Before we go on stage, I ask Carlos to start “Mood Indigo” as soon as he gets situated. Once that swing has commenced, I go down and begin to play in the house.  I see a little boy of about 10 and tease him by playing to him. He hits me with a selfie. We play to a full house and a healthy response. Over the next two days we will play about 40 pieces ranging from King Oliver to Neal Hefti, from Moacir Santos to Coltrane, from Ted Nash to Chris Crenshaw and to the Blues.  As I go down into the audience one more time at the end of the show, the cats start singing a blues about me busting my behind (because I am always dizzy and uncomfortable walking around on stage). We play two encores and everyone is very generous and responsive. We can’t tell if we’re overplaying the hall, so we’re extra grateful for the support. Before we leave, Marcelo says, “You all are always welcome to come back.” I’m relieved because we will be back tomorrow night.

The next morning it’s Sunday and I’m up nice and (too) early. We are playing a morning concert in Ibirapuera Park and it looks like the impending rain will surely cancel it. We show up at 10 for sound check, but the stage isn’t ready until 10:35.  This is so close to the 11:00 gig time that we have to announce to the already gathering audience that this not the performance but actually the soundcheck. We start laughing and joking saying things to the crowd like, “Don’t listen to this. You aren’t really hearing us mess up Vince’s arrangement. Thank you for coming out, it’s been a pleasure playing for you.” Soon we are into it for real, playing on the masterful architectural soundstage of Oscar Niemeyer in São Paulo’s iconic park.

[The crowd arrives early for the Jazz at Lincoln Center Orchestra with Wynton Marsalis’ Sound Check]

Playing outdoor picnics, parades, and festivals is second nature to us because so many of us grew up playing them. With these kinds of gigs it’s all about your soundman, and the magnificent Sugar Rob shines. Twenty-five years of working together, he loves the sound of Jazz music and knows the nuances of each orchestra member. With him at the board, I’m confident the music will translate well to the large audience in the park. Rain appears more imminent, but the great Zuza Homem de Mello, the writer, scholar, music producer, student of jazz bass, participant in the New York jazz scene of the late 50’s, Juilliard and Tanglewood attendee who curates this series, tells me, “People are used to this weather. They will come and even if they must bring umbrellas and plastic, they will be very attentive.”

[Wynton with Zuza Homem de Mello]

As soon as we hit our second song, I see exactly how well he knows his folks. The park is packed with people and the sun has pushed the rain right out of the sky. What an audience! They make us want to keep right on playing. Our point guard, Ali Jackson, plays with such spirit, fire and dedication; you would have no idea that he’s under the weather. When Ari Colares, our brother and esteemed colleague for 20 years, joins us with his pandeiro on Victor’s arrangement of Hermeto Pascoal’s “O Ovo” the bandstand starts melting under the intensity of rhythm and tremendous ovation.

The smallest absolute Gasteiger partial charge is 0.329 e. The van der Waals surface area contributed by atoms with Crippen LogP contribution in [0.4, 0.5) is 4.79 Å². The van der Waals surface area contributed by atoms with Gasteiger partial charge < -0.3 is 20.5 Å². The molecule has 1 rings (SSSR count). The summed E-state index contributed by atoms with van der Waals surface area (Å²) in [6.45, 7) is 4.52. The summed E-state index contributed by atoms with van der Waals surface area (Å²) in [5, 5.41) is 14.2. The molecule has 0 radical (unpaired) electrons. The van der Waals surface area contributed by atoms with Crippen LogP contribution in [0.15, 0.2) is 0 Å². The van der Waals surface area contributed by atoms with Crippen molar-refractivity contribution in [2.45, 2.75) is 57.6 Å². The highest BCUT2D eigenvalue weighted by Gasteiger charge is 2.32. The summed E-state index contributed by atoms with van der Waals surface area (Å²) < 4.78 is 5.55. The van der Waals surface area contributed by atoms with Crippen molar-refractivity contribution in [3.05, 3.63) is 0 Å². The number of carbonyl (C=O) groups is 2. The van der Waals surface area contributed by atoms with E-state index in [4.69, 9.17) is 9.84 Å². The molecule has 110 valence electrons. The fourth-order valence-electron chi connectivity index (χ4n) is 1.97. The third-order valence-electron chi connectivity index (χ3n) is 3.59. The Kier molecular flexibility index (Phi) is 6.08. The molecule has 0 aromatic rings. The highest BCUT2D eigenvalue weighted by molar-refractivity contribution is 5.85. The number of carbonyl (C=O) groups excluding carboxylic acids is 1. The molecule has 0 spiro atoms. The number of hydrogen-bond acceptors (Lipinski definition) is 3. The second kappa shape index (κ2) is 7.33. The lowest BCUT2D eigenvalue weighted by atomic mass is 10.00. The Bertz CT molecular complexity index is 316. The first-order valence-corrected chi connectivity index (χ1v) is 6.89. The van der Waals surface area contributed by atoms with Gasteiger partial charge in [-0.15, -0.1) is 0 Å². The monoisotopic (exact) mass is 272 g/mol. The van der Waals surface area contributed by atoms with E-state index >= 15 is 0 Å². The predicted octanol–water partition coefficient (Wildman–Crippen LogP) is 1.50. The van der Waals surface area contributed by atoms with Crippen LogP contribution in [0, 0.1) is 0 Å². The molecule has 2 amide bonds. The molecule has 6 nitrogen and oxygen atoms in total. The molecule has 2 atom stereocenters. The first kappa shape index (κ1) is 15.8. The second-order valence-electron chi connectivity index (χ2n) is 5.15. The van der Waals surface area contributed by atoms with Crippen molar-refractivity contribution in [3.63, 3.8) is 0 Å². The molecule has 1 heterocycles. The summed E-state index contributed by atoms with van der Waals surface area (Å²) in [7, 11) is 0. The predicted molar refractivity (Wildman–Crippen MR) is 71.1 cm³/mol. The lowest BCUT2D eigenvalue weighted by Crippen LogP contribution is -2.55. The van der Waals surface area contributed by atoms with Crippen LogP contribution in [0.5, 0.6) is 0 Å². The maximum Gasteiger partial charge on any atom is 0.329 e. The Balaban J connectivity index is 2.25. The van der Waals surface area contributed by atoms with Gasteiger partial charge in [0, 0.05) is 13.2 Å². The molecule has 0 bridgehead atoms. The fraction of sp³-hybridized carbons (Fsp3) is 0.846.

On outdoor gigs, you normally play mid to up-tempo celebratory groove pieces with a repeated bass line and some sort of looped percussion groove. This audience wanted to swing!! Every time we went into 4/4 swing they got happy. And when we played slow, they were so quiet it was almost eerie. For an encore we played a rousing rendition of Eddie Durham’s masterful arrangement of  “The Blue Room”, and when people wanted more there wasn’t but one thing to do, some super slow blues featuring Sherman. When he stood up and walked to the microphone, we knew it wasn’t going to go but one kind of way: HIS. He swooped, swayed and swang people into good health, playing at what’s known as a Grown Folks’ Tempo. Both the audience and band left satisfied. What was supposed to be a 75-minute gig ended up lasting two hours.

Later that night, we played a second concert in the Sala. It was extremely festive and featured a finale of us walking out into the hall playing Joe Avery’s “Second Line” with our extended Brazilian family. I’m going to turn it over to Zuza Homem, who will speak more eloquently to our general happenings in Brazil:

“The Brasil Jazz Fest had an unforgettable final night on Sunday, March 29 at Sala São Paulo, the Concert hall of the city with the performance of Wynton Marsalis and Jazz at Lincoln Center Orchestra. That was the 4thconcert they played in 3 days, the first in Rio at the new Cidade das Artes Hall on Friday. Newspaper O Globo considered it “The Wynton Marsalis jazz class”. They started playing Count Basie’s “Sleepwalkers Serenade” and ran out the performance through Jazz landmarks such as Dizzy’s “Things to Come.”